And it was GREAT. I've never seen Kristin Chenowith perform live before, so that was awesome. Sean Hayes (Jack from Will and Grace) was so funny, but the coolest thing was the give and take of energy between the audience and the cast. The script- or perhaps just Hayes handling of the material- breaks the fourth wall a lot through audience asides. His schtick was a little... well, more than reminiscent of Jack from Will and Grace... but it worked. The more we laughed, the funnier they were. Katie Finneran shines in a supporting role in Act II as Marge MacDougall, and somehow this blog entry started sounding a lot like theater review.

Bottom line: show = good.

Anyway, I haven't even gotten around to the title topic, have I? Yeah, I got bitten by a venomous spider and had to go the emergency room on Thursday. I woke up with a welt on my right arm that eventually swelled to the size of a softball. It was hot to the touch and excruciatingly painful. Any bug bite with its own pulsing alternative energy resource is alarming to say the least. A course of anitbiotics, a tetanus shot, and some Benadryl seem to have done the trick, though my right arm still smarts where I had the shot. I'm still waiting to wake up with rippling muscles, web-slinging capabilities and extra-sensory perception- Peter Parker style. Nothing yet, but I'll keep you posted.

Monday, April 05, 2010

Tempest Fugit- Dayenu!

Time is just FLYING over here. I'm sorry I haven't updated much; I have been crazy busy since leaving the paper. I really didn't expect things to pick up this much this fast, but I am most definitely not complaining. :) Plus, the sun has been shining, and Joel and I are spending a lot of time outside... WORKING ON THE LAWN. I know! Who are we?

Truth be told, it sounds hopelessly suburban of us, but actually, the yard looks like crap. The house sat empty for two years and no one paid much attention to the lawn. We have grubs, apparently, and they've eaten large swaths of grass. The goal is not to make it look like a suburban shrine to carefully cultivated landscaping but rather to make it look... well, like Not Crap. The studio/my office seems to have two modes these days... pristine or hovel of a crazy woman. There's not much in between, but the goal for the front yard is more balanced than that.

Still with the warm weather, longer days, constant flow of freelance work and freedom from the impending doom of the newspaper industry, I feel positively giddy. I'll post photos from Easter later this week, but for now I'll just say that this photo of my sister's dog pretty much sums up my mood right now. Like Jackson, I'm spending a lot of time playing with Bella and there's a new spring in my step.

Joel and I went to Lancaster for Easter, after my first half-hearted attempt at a mini-seder on Friday night. The Shiksa does Passover! I had almost everything all planned out or prepped ahead of time. I was on my way out the door to pick up the shankbone for the seder plate when I got a call for Now I Lay Me Down To Sleep. I rushed back home, got my camera gear, changed out of my "I've Been Working on the Lawn" clothes and told Joel dinner would be an hour later.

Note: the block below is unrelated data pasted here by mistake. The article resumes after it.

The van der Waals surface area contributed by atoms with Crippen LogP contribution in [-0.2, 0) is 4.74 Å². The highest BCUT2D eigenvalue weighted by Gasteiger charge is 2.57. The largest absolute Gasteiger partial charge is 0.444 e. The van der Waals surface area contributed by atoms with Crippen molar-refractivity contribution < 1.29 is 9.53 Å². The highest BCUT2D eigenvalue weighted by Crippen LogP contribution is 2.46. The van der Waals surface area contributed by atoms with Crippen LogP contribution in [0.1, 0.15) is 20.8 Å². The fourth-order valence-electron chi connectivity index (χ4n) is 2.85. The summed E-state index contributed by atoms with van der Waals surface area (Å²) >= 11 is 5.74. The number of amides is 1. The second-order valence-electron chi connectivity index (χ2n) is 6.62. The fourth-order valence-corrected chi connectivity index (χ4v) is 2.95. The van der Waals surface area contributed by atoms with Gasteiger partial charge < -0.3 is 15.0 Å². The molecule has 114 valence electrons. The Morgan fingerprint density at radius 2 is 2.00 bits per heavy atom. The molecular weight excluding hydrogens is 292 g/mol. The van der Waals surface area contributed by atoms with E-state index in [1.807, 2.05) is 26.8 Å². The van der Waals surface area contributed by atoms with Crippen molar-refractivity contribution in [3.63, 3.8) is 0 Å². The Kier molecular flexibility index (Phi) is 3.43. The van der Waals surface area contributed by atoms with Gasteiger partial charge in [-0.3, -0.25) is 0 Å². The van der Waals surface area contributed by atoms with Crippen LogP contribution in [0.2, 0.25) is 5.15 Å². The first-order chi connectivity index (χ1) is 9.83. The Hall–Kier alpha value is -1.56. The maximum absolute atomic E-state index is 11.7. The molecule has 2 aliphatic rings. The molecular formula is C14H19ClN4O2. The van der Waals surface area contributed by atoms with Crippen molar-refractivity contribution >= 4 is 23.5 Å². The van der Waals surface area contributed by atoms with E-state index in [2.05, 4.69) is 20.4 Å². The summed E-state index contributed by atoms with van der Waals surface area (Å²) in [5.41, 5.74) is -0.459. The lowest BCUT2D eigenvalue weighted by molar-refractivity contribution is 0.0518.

I ended up doing "heat an serve brisket" from the fancypants grocery store with the delicious ready-to-eat options (Think Dorothy Lane Market, Wegman's, or Stauffer's on a really good day) I had to substitute romaine lettuce hearts for horseradish for the maror, and I bought the cheaty-cheaterson, pre-washed, pre-grated carrots. The matzah balls came from a jar, but it was a jar of deliciousness. Also, I made ham and eggs for my mother-in-law (who is totally reading this and was very worried that I hadn't updated in nearly three weeks- hi Mom! :) Also, it helps that she likes baked ham served cold and the eggs to order were sunnyside up: easy peasy.

So yes, I ended up cheating on the meat course for my first seder, but Gwen made me feel infinitely better on the phone- "If Angie only warmed up the brisket, and hadn't also provided ham for Joel's mom, it would have been enough. Dayenu!" :) My father-in-law really, really appreciated it, which was nice. Joel's dad's particular commitment Judiasm perplexes me, in a way. He never attends services. He doesn't read Hebrew. He got confused at Hanukkah and thought THAT was the holiday people opened the door for Elijah last year, but he keeps strictly kosher at Passover and always has. When it comes to Middle Eastern politics, Isreal is right. Period. He was very hurt that we didn't get him a Passover card the first year Joel and I were dating, which I didn't really think was, like, A THING. (As I understand it, it isn't for most people generally, but I haven't forgotten since). He insisted Joel and his brother be bar mitzvahed, but didn't care at all that our wedding was a Catholic/Jewish/New Age-y fushion as long as he and Joel's mom got to walk him down the aisle.

Still, on Friday night when we all broke off a piece of the matzah, and he made a little sandwich with the charoset- one thing I did make from scratch- he closed his eyes and said it tasted exactly right and thanked me for evoking a very happy memory. We didn't have haggadahs or do anything formal, but when I asked if we could all just take a moment and remove a drop of wine from our glasses for each of the ten plagues, he said, "I'm with you, kid!"

He did ask if he could say a blessing over the wine, the first Hebrew I've ever heard him recite from memory. When I busted out dessert- Easter cupcakes for me, Lyse, and Joel, and an entire box of jelly rings for Marty, he positively beamed. "You were raised right!" he said, and somewhere both my mom and Gwen's mom (my Jewish mother of the heart) are rippling with pride. Even if the matzah balls came from a jar.